• What: The Hundred-Foot Journey
  • Author: Richard C. Morais
  • Movie Release Date: August 8

Plot Summary: An Indian family moves to France and opens a restaurant only to find out that right across the street is a Michelin-starred French resto — family drama and lots of yummy food ensues.


  • What: The Giver
  • Author: Lois Lowry
  • Movie Release Date: August 15

Plot Summary: A young boy is given the duty of being the “receiver of memory,” a job that entails keeping all of society’s memories. As he learns of his new task from his predecessor however, he begins to question the role and many other things.

What the BLEEP?!?

shocked animated GIF

All of our lives we’ve been taught that swearing is wrong, unseemly and certainly something that should be kept out of the workplace. As of late that time honored decree has been challenged by the journalism community. Lowbrow and highbrow publications alike are using expletives in place of more florid descriptors. The “American Journalism Review” noted this trend in their article, “Watch Your Language: Swearing in News Stories,” and examined why and what this movement means for journalists and journalism on the whole.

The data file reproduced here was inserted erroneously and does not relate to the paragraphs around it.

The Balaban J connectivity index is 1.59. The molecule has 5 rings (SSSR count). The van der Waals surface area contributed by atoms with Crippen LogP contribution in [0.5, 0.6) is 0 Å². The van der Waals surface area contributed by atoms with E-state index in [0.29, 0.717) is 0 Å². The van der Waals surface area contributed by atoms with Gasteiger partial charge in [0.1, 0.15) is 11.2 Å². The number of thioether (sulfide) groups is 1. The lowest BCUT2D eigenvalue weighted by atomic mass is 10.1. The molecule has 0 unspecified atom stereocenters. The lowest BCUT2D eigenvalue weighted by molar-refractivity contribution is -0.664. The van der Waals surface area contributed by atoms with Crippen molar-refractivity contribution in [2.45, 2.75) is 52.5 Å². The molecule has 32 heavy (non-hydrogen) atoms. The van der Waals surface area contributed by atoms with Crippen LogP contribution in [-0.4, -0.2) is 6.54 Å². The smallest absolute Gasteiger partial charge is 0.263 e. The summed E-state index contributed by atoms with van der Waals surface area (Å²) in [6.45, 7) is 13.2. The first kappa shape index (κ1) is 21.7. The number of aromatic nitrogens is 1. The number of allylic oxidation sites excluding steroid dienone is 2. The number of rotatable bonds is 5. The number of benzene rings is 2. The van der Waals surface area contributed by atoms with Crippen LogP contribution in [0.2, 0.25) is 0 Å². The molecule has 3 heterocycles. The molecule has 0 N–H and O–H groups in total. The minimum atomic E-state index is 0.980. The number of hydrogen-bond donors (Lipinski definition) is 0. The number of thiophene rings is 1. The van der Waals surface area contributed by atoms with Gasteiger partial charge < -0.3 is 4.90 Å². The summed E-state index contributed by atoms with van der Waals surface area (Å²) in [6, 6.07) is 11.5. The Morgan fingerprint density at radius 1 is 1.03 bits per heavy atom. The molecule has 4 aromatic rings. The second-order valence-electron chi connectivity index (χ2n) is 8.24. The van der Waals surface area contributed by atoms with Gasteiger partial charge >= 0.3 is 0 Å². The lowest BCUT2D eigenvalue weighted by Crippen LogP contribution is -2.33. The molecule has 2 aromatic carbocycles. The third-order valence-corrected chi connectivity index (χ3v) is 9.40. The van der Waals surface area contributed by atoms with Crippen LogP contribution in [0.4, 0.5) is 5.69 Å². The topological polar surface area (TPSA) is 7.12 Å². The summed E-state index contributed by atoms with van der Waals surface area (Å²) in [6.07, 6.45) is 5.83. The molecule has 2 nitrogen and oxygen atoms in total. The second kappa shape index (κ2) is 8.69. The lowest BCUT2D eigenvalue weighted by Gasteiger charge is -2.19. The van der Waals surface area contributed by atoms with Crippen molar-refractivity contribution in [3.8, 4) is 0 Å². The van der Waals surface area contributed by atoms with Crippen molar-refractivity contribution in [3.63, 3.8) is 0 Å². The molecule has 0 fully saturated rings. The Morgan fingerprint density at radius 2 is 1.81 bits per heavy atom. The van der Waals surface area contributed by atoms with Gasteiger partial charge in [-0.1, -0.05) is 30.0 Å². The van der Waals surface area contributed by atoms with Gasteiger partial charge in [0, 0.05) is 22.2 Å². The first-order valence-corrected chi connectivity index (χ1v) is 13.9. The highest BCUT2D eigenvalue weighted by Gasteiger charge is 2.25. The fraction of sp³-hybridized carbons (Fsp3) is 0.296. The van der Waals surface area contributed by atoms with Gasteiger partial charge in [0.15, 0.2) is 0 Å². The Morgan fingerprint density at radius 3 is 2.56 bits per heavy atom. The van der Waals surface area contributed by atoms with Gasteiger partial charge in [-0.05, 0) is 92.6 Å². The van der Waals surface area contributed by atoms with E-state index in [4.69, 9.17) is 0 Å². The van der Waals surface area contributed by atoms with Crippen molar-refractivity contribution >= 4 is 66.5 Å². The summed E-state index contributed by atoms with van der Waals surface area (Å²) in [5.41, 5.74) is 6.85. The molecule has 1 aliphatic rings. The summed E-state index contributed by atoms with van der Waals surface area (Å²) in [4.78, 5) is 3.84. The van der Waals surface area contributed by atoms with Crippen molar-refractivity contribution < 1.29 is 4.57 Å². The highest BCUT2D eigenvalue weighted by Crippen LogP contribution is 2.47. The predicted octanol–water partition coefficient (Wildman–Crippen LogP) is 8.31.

Here are some of the article’s highlights if you’re not in the mood for a deep dive:

1. BuzzFeed.com released their very own style guide, which includes some stylistically perfected swear words.

2. The New York Times is getting on board with profanity. They updated their notoriously proper (I mean, it’s the NYTimes after all!) style guide to allow for the use of profanity — you know, when it was like, absolutely necessary.

3. Even the Associated Press aren’t batting eyelashes over the potty mouths that make up today’s pool of competent journalists. AP Editor, Tom Kent said, “Society evolves – and news organizations evolve with it,” Kent said. “The AP has evolved. A decade or two ago, we tried very hard to avoid using the word ‘hell’ if we didn’t have to. I think we’ve moved beyond that now. And five years from now, lord knows what we’ll be saying.” Who knows is right, Kent.

What do you think? Should profanity go mainstream? Do expletives have their place in content?